As the program continues to grow, it will partner more with schools through a direct connection with the TRAILS program that offers mental health awareness and support services.

    Positive Feedback from Providers

    The MC3 team has surveyed participating providers and found that 99% agreed with the statement that “following phone consultation(s) I felt more confident that I could effectively treat patients’ behavioral health problems.”

    The team published other findings from its survey of providers, and responded to feedback by making changes.

    The quotes they received from providers are equally compelling.

    “This service has been absolutely ‘practice- changing’,” said one. “As we have more and more patients with mental health issues and limited local resources- we are essentially the only option for these kids. Having MC3 support helps us make good treatment decisions and is also ‘on the job training’ which we can apply to future patients.”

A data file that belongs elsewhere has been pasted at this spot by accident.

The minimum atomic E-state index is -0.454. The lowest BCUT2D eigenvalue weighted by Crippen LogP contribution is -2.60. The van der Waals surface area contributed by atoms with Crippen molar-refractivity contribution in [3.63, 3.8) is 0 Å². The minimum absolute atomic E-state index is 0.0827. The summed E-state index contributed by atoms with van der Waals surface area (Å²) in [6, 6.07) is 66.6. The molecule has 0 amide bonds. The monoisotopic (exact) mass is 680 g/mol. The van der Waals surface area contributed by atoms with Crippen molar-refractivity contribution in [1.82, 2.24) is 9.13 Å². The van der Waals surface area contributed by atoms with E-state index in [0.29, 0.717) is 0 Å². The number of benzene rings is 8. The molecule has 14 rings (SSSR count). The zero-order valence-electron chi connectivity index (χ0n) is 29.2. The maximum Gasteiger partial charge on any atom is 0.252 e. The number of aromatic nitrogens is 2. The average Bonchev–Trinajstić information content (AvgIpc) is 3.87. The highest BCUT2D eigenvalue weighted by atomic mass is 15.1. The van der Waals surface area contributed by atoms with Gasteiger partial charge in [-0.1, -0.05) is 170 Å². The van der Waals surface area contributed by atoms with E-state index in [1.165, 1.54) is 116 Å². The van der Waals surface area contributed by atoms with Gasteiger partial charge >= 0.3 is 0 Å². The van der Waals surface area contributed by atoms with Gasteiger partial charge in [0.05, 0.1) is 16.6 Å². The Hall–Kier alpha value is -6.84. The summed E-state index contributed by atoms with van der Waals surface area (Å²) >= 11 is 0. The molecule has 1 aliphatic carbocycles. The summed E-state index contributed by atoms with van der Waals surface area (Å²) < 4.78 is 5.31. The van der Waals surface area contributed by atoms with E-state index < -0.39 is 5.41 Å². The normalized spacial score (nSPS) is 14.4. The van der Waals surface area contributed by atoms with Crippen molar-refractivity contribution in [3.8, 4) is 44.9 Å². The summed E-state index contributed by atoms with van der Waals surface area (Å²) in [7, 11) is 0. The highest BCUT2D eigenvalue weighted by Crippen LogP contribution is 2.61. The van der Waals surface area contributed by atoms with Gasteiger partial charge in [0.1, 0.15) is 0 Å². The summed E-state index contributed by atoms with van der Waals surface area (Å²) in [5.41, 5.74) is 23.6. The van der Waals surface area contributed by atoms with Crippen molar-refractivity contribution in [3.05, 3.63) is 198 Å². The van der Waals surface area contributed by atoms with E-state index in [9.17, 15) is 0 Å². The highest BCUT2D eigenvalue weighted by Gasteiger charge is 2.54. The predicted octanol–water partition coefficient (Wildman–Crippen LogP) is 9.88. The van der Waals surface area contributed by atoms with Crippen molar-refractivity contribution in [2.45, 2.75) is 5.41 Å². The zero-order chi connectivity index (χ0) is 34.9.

In fact, MC3 data show that 25% of the interactions help the patient avoid a higher-level of care that may be difficult to access, such as a psychiatric hospital bed or emergency psychiatric visit.

    One of the maternal health providers who joined MC3 recently said, “I can’t even express how this service has enhanced the care I can provide. In the past, we’d screen and diagnose and then send moms out. We’d place referrals and hope that folks could navigate the complex system. Now, with MC3, I can collaborate with psychiatry, start meds or treatment, and access community resources that I am confident they will be able to access. It’s really been invaluable.”

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    Culture

    America Has an Anger Problem – Can Better “Mental Nutrition” Fix It?

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    America is a pretty angry place these days. Formerly respectful spaces like school board meetings have become bitter battlegrounds. Some people are harassing healthcare workers and threatening restaurant staff for enforcing COVID protocols. Others are openly furious with the vaccine-hesitant. Everyone, wherever they stand on the (deeply divided) political playing field, is outraged about something.